The Good News That Jesus Came for You

Martin Luther loved Christmas. He preached extensively about it, wrote two Christmas hymns, and is even credited with inventing the Christmas tree. As the story goes, the 16th century reformer was walking home one winter evening and was so captivated by the brilliance of stars shining through evergreen tress that he wanted to recreate the scene for his family. He put up a tree in the main room, gathered the kids around, and attached lighted candles to the branches with wires. I can only imagine what his wife, Katie, thought about the fire hazard!

Luther’s joy over Christmas rested in his conviction that this holiday uniquely demonstrates God’s extravagant love and radical grace. In a sermon Luther preached in 1530 on the afternoon of Christmas Day, the reformer stressed the fact that the big truths we celebrate at Christmas—that the Christ child, the God-man, was born of a virgin to be our Lord and Savior—are not merely facts but they must be received personally.  Even “the godless among the Christians” and the devil himself can believe the facts of Christmas, but the facts alone do them little good. The more radical gospel of Christmas is that Jesus not only came in human flesh in Bethlehem but that he came for us.

We find the good news of this message in the angelic announcement recorded in Luke 2:11: “Today in the town of David a Savior has been born to you; he is the Messiah, the Lord.” With Luther’s help, let’s explore that simple sentence from Luke 2 and think about the implications for our families.

First, the angels proclaim that Christ is born for you.

Who is the “you” to whom this joyful news is proclaimed? This is good news that will cause great joy for all people (Luke 2:10), and the angelic hosts chose to announce the birth to poor, lowly shepherds. You see, Jesus wasn’t born in a castle. He didn’t sleep in a cozy crib. Jesus was born in a stable, and he slept in a manger, a feeding box for cows and sheep. And just as Jesus was born in a humble stable, so his birth was announced to the neediest of people. “Who then are those to whom this joyful news is to be proclaimed?” asks Dr. Luther. “Those who are faint-hearted and feel the burden of their sins, like the shepherds, to whom the angels proclaim the message, letting the great lords in Jerusalem, who do not accept it, go on sleeping.”1 The angels passed over the powerful people of the time and they gave their message to the lowly and weak.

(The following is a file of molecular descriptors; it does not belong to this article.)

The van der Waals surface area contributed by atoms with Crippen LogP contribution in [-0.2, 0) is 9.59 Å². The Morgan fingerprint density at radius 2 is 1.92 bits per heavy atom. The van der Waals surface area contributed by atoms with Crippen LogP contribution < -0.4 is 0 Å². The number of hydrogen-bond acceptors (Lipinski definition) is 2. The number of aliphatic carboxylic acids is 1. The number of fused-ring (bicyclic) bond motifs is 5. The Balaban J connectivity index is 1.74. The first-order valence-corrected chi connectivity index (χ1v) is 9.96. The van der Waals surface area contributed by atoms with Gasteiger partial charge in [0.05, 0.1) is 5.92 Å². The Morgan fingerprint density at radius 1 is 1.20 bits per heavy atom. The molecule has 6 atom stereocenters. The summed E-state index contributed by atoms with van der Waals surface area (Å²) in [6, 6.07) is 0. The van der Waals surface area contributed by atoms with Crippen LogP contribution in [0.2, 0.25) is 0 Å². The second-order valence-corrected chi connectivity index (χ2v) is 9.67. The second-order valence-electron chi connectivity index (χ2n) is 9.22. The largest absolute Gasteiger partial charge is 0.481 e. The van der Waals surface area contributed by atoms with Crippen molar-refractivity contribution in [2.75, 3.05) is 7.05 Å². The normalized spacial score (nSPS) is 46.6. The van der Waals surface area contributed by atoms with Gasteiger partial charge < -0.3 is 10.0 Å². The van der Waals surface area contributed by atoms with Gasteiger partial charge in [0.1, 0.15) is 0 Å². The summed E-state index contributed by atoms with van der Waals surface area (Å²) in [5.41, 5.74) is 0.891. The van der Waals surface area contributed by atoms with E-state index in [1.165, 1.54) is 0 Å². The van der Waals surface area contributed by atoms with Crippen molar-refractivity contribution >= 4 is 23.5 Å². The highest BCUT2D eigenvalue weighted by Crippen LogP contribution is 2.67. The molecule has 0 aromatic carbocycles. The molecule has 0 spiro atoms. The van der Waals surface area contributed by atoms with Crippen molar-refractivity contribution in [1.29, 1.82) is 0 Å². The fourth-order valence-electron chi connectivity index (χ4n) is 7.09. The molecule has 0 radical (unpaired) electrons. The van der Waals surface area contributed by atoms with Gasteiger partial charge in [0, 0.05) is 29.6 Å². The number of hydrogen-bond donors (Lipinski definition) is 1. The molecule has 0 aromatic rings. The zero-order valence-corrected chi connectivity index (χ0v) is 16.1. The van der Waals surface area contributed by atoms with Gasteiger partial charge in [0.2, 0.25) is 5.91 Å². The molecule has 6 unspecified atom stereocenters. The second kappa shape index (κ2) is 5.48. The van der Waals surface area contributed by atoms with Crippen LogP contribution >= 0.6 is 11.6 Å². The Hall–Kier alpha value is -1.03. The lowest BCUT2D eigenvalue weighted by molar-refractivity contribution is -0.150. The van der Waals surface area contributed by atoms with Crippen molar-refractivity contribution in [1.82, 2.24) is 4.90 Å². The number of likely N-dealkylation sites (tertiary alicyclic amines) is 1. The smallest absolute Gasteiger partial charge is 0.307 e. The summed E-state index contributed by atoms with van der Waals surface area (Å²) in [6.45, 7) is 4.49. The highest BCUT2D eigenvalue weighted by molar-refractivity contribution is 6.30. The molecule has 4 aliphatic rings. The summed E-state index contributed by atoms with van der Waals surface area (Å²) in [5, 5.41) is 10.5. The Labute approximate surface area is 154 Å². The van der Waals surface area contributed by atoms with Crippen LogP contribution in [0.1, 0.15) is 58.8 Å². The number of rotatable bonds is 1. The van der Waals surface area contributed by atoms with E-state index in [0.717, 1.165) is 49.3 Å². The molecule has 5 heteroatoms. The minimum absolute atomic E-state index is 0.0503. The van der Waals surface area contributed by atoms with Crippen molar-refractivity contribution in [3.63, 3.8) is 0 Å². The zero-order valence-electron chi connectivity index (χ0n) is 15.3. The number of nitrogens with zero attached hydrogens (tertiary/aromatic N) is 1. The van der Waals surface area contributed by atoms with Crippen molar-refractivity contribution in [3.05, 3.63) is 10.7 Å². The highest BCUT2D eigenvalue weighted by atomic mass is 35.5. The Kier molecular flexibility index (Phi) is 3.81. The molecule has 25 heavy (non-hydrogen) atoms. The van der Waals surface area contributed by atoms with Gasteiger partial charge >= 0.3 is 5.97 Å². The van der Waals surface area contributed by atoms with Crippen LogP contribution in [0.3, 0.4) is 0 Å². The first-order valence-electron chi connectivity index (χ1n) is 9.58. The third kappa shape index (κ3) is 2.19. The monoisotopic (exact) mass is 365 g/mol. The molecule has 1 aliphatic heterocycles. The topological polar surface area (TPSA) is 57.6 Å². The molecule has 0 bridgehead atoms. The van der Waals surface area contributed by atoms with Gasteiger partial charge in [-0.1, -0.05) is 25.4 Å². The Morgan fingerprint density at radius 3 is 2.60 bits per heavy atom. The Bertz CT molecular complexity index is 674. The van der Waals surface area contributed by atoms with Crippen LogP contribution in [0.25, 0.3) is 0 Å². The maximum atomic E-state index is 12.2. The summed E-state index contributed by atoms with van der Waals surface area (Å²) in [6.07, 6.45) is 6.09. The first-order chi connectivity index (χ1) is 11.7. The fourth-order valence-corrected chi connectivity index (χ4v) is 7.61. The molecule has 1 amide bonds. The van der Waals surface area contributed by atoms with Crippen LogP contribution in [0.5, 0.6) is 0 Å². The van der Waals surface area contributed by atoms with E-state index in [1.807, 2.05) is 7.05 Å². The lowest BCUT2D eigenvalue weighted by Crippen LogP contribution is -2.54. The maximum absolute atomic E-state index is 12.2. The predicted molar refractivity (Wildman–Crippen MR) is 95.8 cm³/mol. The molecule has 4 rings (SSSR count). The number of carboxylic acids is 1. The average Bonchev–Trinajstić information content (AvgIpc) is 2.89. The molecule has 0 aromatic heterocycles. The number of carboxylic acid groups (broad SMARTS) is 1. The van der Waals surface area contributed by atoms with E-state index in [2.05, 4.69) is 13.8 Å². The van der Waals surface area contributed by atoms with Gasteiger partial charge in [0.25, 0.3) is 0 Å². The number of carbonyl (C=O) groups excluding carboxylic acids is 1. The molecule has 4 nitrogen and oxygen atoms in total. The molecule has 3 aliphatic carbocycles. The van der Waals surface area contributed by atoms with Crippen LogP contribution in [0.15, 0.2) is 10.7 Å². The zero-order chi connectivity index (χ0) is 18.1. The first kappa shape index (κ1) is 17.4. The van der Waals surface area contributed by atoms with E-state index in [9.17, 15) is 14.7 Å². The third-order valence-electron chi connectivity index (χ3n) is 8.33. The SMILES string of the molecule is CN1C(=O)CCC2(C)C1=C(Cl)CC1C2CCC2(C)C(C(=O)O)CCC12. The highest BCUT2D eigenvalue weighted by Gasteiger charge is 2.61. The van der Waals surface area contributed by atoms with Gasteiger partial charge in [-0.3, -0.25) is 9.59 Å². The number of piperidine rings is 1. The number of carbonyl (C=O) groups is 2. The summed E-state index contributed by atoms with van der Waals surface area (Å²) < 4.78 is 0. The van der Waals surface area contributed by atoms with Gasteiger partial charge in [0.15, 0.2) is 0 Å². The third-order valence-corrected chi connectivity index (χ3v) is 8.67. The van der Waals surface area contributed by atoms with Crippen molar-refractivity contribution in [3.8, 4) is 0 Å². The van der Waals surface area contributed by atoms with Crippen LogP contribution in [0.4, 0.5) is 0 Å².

Parents, do you feel weak this Christmas? Are you faint-hearted? Have COVID cancellations and online school worn you out? Has the extra time together as a family exposed impatience and a short fuse? Do you feel the burden of your sins? If so, the message of Christmas is for you. Yes, mom and dad, especially for you!

Second, the angels tell us that Christ is born to save!

Christmas shows us the friendly heart of God. At Christmas, God so loved the world that he gave (John 3:16). As Luther wrote, “For if it is true that the child was born of the virgin and is mine, then I have no angry God and I must know and feel that there is nothing but laughter and joy in the heart of the Father and no sadness in my heart. For, if what the angel says is true, that he is our Lord and Savior, what can sin do against us? ‘If God is for us, who is against us?’” (Romans 8:31).

If we’re not careful, the Christmas season can become a time when we’re out to prove ourselves. The stores are working to outdo last year’s profit margins. It’s often not conscious, but some of us hang lights to look better than the neighbors, bake cookies or send cards merely to gain status and approval, and post snazzy pictures of our Christmas traditions with the goal getting instant “likes.” And if completing the Advent devotional is more important than being present with your children, then maybe even it has become a way to strive and perform.